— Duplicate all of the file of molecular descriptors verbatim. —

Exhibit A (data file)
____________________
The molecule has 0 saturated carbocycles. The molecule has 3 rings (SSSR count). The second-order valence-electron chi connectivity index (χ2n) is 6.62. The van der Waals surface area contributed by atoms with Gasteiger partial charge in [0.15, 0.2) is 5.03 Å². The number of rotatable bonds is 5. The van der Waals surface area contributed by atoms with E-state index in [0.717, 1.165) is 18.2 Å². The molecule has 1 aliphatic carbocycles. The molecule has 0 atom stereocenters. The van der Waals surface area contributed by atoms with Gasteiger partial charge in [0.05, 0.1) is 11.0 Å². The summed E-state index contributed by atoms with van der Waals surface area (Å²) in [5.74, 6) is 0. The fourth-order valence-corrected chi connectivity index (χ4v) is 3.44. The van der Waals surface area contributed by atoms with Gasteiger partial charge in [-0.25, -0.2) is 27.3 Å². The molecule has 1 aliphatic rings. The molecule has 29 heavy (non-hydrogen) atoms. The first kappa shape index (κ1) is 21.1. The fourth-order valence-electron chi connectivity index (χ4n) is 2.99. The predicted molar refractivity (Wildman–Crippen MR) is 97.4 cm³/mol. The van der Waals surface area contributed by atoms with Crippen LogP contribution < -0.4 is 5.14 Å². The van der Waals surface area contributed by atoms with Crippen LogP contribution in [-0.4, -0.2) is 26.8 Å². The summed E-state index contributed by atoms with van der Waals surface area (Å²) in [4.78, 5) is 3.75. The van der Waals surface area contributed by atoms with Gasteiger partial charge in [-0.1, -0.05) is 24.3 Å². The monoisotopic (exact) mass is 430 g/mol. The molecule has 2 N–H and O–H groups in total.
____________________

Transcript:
The molecule has 0 saturated carbocycles. The molecule has 3 rings (SSSR count). The second-order valence-electron chi connectivity index (χ2n) is 6.62. The van der Waals surface area contributed by atoms with Gasteiger partial charge in [0.15, 0.2) is 5.03 Å². The number of rotatable bonds is 5. The van der Waals surface area contributed by atoms with E-state index in [0.717, 1.165) is 18.2 Å². The molecule has 1 aliphatic carbocycles. The molecule has 0 atom stereocenters. The van der Waals surface area contributed by atoms with Gasteiger partial charge in [0.05, 0.1) is 11.0 Å². The summed E-state index contributed by atoms with van der Waals surface area (Å²) in [5.74, 6) is 0. The fourth-order valence-corrected chi connectivity index (χ4v) is 3.44. The van der Waals surface area contributed by atoms with Gasteiger partial charge in [-0.25, -0.2) is 27.3 Å². The molecule has 1 aliphatic rings. The molecule has 29 heavy (non-hydrogen) atoms. The first kappa shape index (κ1) is 21.1. The fourth-order valence-electron chi connectivity index (χ4n) is 2.99. The predicted molar refractivity (Wildman–Crippen MR) is 97.4 cm³/mol. The van der Waals surface area contributed by atoms with Crippen LogP contribution < -0.4 is 5.14 Å². The van der Waals surface area contributed by atoms with Crippen LogP contribution in [-0.4, -0.2) is 26.8 Å². The summed E-state index contributed by atoms with van der Waals surface area (Å²) in [4.78, 5) is 3.75. The van der Waals surface area contributed by atoms with Gasteiger partial charge in [-0.1, -0.05) is 24.3 Å². The monoisotopic (exact) mass is 430 g/mol. The molecule has 2 N–H and O–H groups in total.